The Worship Crisis

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By Justin Gray

 

Again, the devil took him to a very high mountain and showed him all the kingdoms of the world and their glory. And he said to him, “All these I will give you, if you will fall down and worship me.” Then Jesus said to him, “Be gone, Satan! For it is written, ‘You shall worship the Lord your God and him only shall you serve.’” Then the devil left him, and behold, angels came and were ministering to him. (Matt 4:8-11 ESV)

 

Jesus was nearing the completion of a forty-day fast—a time of prayer, consecration, and communion with God the Father. Interestingly, the Bible doesn’t tell us anything about his conversations with God. Although, I’m sure there were deep moments of fellowship, reflection, and even divine manifestations. However, Scripture does tell us of Jesus’ interaction with Satan, and this is certainly not by accident. In verse 9, we hear Satan’s last effort to derail Jesus during his fast, “All these things I will give you, if you will fall down and worship me.” Jesus responds emphatically, “Be gone, Satan! For it is written, ‘You shall worship the Lord your God and him only shall you serve.’”

 

I’m sure at some point you’ve gazed longingly into this passage admiring Jesus’ spiritual resolve. Maybe you’ve even drawn fuel from this story to resist temptation. But one of the most interesting things about this story is not what Jesus says to Satan but rather what Satan says to him, “fall down and worship me.” Why is this interaction between Jesus and Satan relevant to us?

 

Satan’s request gives us insight into the world in which we live. Primarily, that the greatest struggle in this world is over the issue of worship. Everyone worships. The question is what or whom? And because we are all broken by sin, we are by nature bad worshippers. We elevate the wrong things and devalue the right things. We find ourselves in a worship crisis.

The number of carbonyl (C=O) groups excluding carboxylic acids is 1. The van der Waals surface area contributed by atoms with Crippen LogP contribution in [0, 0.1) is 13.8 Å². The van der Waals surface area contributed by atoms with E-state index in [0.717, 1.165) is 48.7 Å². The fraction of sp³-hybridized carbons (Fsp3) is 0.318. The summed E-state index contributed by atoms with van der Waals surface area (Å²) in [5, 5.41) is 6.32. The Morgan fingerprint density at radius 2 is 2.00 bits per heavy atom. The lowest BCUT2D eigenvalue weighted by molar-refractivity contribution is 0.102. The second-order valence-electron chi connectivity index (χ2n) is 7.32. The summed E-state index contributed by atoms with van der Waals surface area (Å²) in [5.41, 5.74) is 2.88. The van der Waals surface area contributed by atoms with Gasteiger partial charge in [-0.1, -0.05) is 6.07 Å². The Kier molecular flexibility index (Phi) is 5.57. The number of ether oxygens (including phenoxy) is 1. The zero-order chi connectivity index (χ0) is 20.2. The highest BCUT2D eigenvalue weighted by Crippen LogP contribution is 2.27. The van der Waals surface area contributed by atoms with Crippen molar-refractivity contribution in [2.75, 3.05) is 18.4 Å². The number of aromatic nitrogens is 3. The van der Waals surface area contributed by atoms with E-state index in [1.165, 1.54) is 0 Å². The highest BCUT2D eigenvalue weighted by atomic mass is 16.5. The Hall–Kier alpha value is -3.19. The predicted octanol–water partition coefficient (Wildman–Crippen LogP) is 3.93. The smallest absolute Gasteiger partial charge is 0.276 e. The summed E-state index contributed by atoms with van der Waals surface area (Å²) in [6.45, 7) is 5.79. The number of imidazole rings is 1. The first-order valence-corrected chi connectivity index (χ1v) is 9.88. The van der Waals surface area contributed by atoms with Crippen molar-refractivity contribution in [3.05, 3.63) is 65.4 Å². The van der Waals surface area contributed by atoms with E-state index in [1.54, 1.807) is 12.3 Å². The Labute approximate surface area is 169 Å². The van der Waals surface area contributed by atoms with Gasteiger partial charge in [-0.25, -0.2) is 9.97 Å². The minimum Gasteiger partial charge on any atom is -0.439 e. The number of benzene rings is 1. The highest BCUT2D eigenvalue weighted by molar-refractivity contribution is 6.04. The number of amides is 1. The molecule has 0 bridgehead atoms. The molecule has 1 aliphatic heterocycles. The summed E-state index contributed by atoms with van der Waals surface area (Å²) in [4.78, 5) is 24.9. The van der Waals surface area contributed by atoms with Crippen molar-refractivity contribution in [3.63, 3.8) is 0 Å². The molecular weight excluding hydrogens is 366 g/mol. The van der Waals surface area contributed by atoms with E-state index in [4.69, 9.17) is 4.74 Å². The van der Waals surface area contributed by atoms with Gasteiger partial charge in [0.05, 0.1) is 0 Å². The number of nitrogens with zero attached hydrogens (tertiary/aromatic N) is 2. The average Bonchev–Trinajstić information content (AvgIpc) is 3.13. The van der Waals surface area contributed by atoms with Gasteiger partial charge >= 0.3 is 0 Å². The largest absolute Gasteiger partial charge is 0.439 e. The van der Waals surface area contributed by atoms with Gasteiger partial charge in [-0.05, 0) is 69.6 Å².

Satan was hoping to entice Jesus in the same way that he has allured every human being in history. However, Jesus was no mere man. He was God in the flesh. He proved his divinity through his sinless life, death on the cross, burial, and resurrection. Game over. Or to use Jesus’ words “it is finished.” The worship crisis has been solved because Christ’s perfect sacrifice opened the way for us to become true worshippers.

 

This week churches all over the world in our Every Nation movement and elsewhere will set aside time to fast, pray, and consecrate ourselves before God. This is a time to remember that Jesus once and for all has restored our identity in worship.

 

About the author:

Justin is the director of Every Nation Music and has a wealth of experience in the music industry as well as in the local church. His experience includes writing and producing with artists such as Citipointe Live, 3WB (The Winans), Out of Eden, and Mary Mary.

The worship crisis has been solved because Christ’s perfect sacrifice opened the way for us to become true worshippers.
— Justin Gray